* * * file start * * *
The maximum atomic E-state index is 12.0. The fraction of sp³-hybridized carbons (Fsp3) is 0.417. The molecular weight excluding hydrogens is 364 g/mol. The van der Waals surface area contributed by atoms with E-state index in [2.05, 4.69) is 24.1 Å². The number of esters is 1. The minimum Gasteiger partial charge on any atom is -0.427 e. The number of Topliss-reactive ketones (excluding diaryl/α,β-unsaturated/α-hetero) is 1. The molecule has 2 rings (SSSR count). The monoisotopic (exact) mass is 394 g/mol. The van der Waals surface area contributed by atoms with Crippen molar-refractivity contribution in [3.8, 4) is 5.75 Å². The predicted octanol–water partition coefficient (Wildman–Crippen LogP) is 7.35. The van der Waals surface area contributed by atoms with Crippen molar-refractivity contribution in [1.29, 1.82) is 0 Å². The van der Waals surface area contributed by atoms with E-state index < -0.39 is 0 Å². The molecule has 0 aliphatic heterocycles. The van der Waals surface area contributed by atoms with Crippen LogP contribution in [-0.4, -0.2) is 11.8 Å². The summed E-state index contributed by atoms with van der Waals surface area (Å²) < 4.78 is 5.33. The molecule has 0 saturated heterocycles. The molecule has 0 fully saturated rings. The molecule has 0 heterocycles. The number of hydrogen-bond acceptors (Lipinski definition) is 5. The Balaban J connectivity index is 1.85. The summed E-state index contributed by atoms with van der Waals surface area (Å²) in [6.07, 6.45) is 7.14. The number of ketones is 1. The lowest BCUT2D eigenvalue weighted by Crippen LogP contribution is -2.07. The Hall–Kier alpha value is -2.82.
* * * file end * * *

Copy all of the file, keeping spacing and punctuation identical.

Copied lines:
The maximum atomic E-state index is 12.0. The fraction of sp³-hybridized carbons (Fsp3) is 0.417. The molecular weight excluding hydrogens is 364 g/mol. The van der Waals surface area contributed by atoms with E-state index in [2.05, 4.69) is 24.1 Å². The number of esters is 1. The minimum Gasteiger partial charge on any atom is -0.427 e. The number of Topliss-reactive ketones (excluding diaryl/α,β-unsaturated/α-hetero) is 1. The molecule has 2 rings (SSSR count). The monoisotopic (exact) mass is 394 g/mol. The van der Waals surface area contributed by atoms with Crippen molar-refractivity contribution in [3.8, 4) is 5.75 Å². The predicted octanol–water partition coefficient (Wildman–Crippen LogP) is 7.35. The van der Waals surface area contributed by atoms with Crippen molar-refractivity contribution in [1.29, 1.82) is 0 Å². The van der Waals surface area contributed by atoms with E-state index < -0.39 is 0 Å². The molecule has 0 aliphatic heterocycles. The van der Waals surface area contributed by atoms with Crippen LogP contribution in [-0.4, -0.2) is 11.8 Å². The summed E-state index contributed by atoms with van der Waals surface area (Å²) < 4.78 is 5.33. The molecule has 0 saturated heterocycles. The molecule has 0 fully saturated rings. The molecule has 0 heterocycles. The number of hydrogen-bond acceptors (Lipinski definition) is 5. The Balaban J connectivity index is 1.85. The summed E-state index contributed by atoms with van der Waals surface area (Å²) in [6.07, 6.45) is 7.14. The number of ketones is 1. The lowest BCUT2D eigenvalue weighted by Crippen LogP contribution is -2.07. The Hall–Kier alpha value is -2.82.